Nonprofits Struggling as Virus Spreads
BY SUKI WESSLING
This interview took place on March 14, when we had very little sense of where our county, our country, and the world would be by April. I wanted to find out what was happening with local nonprofits that work with kids. Through the confusion of the first days of quarantine, Kate and Angela took the time to express the state of volunteerism in Santa Cruz and their hopes for how we might rise out of this mess in the end.
KP: Hi, this is Kate Pavao, Executive Director of the Live Like Coco Foundation. Our mission is to help kids in Santa Cruz County grow up healthy and with opportunities to pursue their dreams.
AF: Hi, this is Angela Farley from Teen Kitchen Project. We engage young people in the preparation of meals that are delivered to people in crisis due to illness in Santa Cruz County.
Growing Up: Even though very few people are currently diagnosed in Santa Cruz, we’re being advised to practice social distancing. How has this affected your current operations?
AF: If my team gets sick they can’t cook. We’ve had to remove the in-kitchen volunteers, but that puts more on my team because they have to work a little bit longer to do all the jobs that were previously done by volunteers. If any one of us gets sick, we have to shut down operations. We’re trying to prolong the time before that happens.
KP: Our big spring fundraiser is a fun run that we do. It’s always in April and it’s looking like we’re going to cancel. We’re so tied in with PVUSD (Pajaro Valley Unified School District). Our foundation was paying for buses to bring kids into our fun run from several different PVUSD schools. The other big project we’re working on is bringing kids on field trips to Nisene Marks. It’s like a year’s worth of volunteer work is going down the drain right now.
Growing Up: So it seems like there are two sides to this: there is all the good work that nonprofits do in our community, which right now they’re having to pause or cancel, and then there’s all the support that the community gives to the nonprofits. How are we going to get through this?
AF: Last week we lost $10,000 in catering income from UCSC, just like that. We were getting ready for a capital campaign for our Aptos kitchen which would be our hub. But we canceled our donor brunch and that’s probably at least $50 to $100,000 in total loss.
KP: We always involve the people that we serve in our fundraising. So the kids are not only helping with fundraising but also having this amazing day, connecting with other kids, making free smoothies, getting their face painted. Our spring fun run is one of the two biggest fundraisers of the year. We’ll see if businesses will be in the position to donate to the auction this fall to make up for our losses.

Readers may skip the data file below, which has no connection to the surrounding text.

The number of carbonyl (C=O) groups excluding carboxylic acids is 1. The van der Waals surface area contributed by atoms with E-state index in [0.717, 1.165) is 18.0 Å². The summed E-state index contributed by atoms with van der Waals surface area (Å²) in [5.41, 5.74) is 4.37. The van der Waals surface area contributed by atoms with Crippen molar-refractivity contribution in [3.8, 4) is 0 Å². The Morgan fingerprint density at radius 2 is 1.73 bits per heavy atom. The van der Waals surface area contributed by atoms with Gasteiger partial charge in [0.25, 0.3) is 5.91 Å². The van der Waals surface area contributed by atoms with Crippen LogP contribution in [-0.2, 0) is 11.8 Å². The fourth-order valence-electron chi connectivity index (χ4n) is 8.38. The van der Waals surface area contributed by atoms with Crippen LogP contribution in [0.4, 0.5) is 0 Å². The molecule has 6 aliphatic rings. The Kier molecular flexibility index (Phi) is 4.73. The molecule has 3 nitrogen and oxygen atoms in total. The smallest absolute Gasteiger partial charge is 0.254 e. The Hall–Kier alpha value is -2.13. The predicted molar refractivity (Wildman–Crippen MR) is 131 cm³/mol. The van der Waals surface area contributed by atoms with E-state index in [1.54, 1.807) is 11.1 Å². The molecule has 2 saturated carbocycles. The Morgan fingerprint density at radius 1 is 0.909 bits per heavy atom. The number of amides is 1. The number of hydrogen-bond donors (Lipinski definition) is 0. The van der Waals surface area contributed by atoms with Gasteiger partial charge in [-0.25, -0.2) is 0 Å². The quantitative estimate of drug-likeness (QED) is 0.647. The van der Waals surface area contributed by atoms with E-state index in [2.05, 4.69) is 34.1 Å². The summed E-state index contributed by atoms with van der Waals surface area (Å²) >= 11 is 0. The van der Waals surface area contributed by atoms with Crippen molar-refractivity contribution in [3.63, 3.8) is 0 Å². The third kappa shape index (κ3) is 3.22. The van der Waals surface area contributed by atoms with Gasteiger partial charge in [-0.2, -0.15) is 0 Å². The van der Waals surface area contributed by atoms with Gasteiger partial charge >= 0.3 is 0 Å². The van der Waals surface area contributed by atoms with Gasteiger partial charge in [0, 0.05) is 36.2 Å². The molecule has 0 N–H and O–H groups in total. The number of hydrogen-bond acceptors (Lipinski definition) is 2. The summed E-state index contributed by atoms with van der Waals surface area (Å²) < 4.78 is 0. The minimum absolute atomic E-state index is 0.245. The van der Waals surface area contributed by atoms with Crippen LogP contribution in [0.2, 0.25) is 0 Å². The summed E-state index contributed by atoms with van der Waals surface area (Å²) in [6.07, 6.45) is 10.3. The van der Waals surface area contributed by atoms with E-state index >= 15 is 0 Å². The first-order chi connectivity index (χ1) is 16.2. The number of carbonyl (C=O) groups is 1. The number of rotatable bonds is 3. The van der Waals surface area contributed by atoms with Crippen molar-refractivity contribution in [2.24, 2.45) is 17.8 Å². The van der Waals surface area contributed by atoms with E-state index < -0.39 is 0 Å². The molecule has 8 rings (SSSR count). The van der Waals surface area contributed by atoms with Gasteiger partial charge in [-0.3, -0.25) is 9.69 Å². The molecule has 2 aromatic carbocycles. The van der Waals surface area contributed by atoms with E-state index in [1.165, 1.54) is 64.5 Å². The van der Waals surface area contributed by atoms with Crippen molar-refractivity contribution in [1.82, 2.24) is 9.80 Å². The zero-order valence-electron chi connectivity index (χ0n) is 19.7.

SW: Neither of your organizations has given up. What are you doing in the meantime?
KP: We’ve been able to regroup a bit. Our mission is to help support kids and families in this community and we’re not able to do what we’d planned. So we started working with the County Park Friends for Virtual Park Story Hour. Not only to promote books and getting outside, which are two of the biggest values of our foundation, but also to provide community connection.
AF: Something I ask myself a lot is, ‘How do we make the world the kind of place where Teen Kitchen Project isn’t needed anymore?’ It seems like something as scary as a virus can help you realize how important it would be to be aware of who your neighbors are, who might need food, who might need your help. The illness is making us more aware that we’re all in it together. It doesn’t take that much to cook an extra meal for someone and bring it to them and I hope there are enough eyes in our neighborhoods that somebody would notice who needs help.
Growing Up: What do you hope we might learn from this?
KP: It’s going to be interesting to see what’s going to happen here as far as fitness is concerned. It’s great that people are out walking and saying hello to each other.
AF: If we were to snap and go three weeks ahead and there’s no more quarantine, I think of people coming into this reality that we need each other. Hopefully this will have a lasting impact on how we judge each other. I think it’s helping to build a more connected community in the long run, but right now it’s pretty scary.
KP: Nonprofits are going to have to remind people to not only keep supporting the people they support. We should be highlighting the businesses that support us, too, so people don’t forget local business is how we keep our programs running. We need to make sure people remember how the ecosystem works as we keep telling our stories.
We have no idea what will be happening in a few weeks when you open up GUiSC and read this conversation. We hope that you are safe and healthy, and are starting to look around for ways you can help rebuild our community by supporting local business and local nonprofits that help the most vulnerable members of our community.